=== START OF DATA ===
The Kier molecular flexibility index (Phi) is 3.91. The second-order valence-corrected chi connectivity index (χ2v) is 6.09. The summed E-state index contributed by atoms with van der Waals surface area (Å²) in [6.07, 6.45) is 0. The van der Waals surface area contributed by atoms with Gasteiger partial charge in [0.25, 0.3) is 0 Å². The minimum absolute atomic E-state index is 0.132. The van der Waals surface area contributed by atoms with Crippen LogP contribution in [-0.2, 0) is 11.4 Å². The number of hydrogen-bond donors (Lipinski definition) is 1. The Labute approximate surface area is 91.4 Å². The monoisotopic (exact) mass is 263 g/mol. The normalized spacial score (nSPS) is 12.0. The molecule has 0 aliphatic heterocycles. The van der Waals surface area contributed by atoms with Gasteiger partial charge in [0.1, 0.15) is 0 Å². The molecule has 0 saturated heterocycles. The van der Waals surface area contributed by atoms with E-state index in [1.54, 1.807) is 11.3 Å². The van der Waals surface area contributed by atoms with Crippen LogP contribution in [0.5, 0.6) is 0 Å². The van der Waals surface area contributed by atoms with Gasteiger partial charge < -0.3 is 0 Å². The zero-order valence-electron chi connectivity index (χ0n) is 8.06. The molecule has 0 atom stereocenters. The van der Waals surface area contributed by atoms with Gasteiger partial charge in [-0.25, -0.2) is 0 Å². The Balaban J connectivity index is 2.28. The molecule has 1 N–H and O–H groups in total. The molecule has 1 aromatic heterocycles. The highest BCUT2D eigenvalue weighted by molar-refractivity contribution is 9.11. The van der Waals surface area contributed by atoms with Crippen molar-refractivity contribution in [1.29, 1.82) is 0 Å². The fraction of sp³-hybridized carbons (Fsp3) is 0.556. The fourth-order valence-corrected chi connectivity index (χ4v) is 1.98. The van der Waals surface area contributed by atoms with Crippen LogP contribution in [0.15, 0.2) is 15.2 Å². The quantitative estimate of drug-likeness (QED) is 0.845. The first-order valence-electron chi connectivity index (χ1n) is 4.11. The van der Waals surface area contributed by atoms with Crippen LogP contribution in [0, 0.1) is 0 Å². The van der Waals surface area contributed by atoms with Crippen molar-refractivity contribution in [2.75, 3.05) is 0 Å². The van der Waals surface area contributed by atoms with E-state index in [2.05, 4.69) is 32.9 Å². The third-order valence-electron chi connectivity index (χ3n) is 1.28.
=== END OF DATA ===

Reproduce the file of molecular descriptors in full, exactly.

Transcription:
The Kier molecular flexibility index (Phi) is 3.91. The second-order valence-corrected chi connectivity index (χ2v) is 6.09. The summed E-state index contributed by atoms with van der Waals surface area (Å²) in [6.07, 6.45) is 0. The van der Waals surface area contributed by atoms with Gasteiger partial charge in [0.25, 0.3) is 0 Å². The minimum absolute atomic E-state index is 0.132. The van der Waals surface area contributed by atoms with Crippen LogP contribution in [-0.2, 0) is 11.4 Å². The number of hydrogen-bond donors (Lipinski definition) is 1. The Labute approximate surface area is 91.4 Å². The monoisotopic (exact) mass is 263 g/mol. The normalized spacial score (nSPS) is 12.0. The molecule has 0 aliphatic heterocycles. The van der Waals surface area contributed by atoms with Gasteiger partial charge in [0.1, 0.15) is 0 Å². The molecule has 0 saturated heterocycles. The van der Waals surface area contributed by atoms with E-state index in [1.54, 1.807) is 11.3 Å². The van der Waals surface area contributed by atoms with Crippen LogP contribution in [0.5, 0.6) is 0 Å². The van der Waals surface area contributed by atoms with Gasteiger partial charge < -0.3 is 0 Å². The zero-order valence-electron chi connectivity index (χ0n) is 8.06. The molecule has 0 atom stereocenters. The van der Waals surface area contributed by atoms with Gasteiger partial charge in [-0.25, -0.2) is 0 Å². The Balaban J connectivity index is 2.28. The molecule has 1 N–H and O–H groups in total. The molecule has 1 aromatic heterocycles. The highest BCUT2D eigenvalue weighted by molar-refractivity contribution is 9.11. The van der Waals surface area contributed by atoms with Crippen molar-refractivity contribution in [1.29, 1.82) is 0 Å². The fraction of sp³-hybridized carbons (Fsp3) is 0.556. The fourth-order valence-corrected chi connectivity index (χ4v) is 1.98. The van der Waals surface area contributed by atoms with Crippen LogP contribution in [0.15, 0.2) is 15.2 Å². The quantitative estimate of drug-likeness (QED) is 0.845. The first-order valence-electron chi connectivity index (χ1n) is 4.11. The van der Waals surface area contributed by atoms with Crippen LogP contribution in [0, 0.1) is 0 Å². The van der Waals surface area contributed by atoms with Crippen molar-refractivity contribution in [2.75, 3.05) is 0 Å². The van der Waals surface area contributed by atoms with E-state index in [2.05, 4.69) is 32.9 Å². The third-order valence-electron chi connectivity index (χ3n) is 1.28.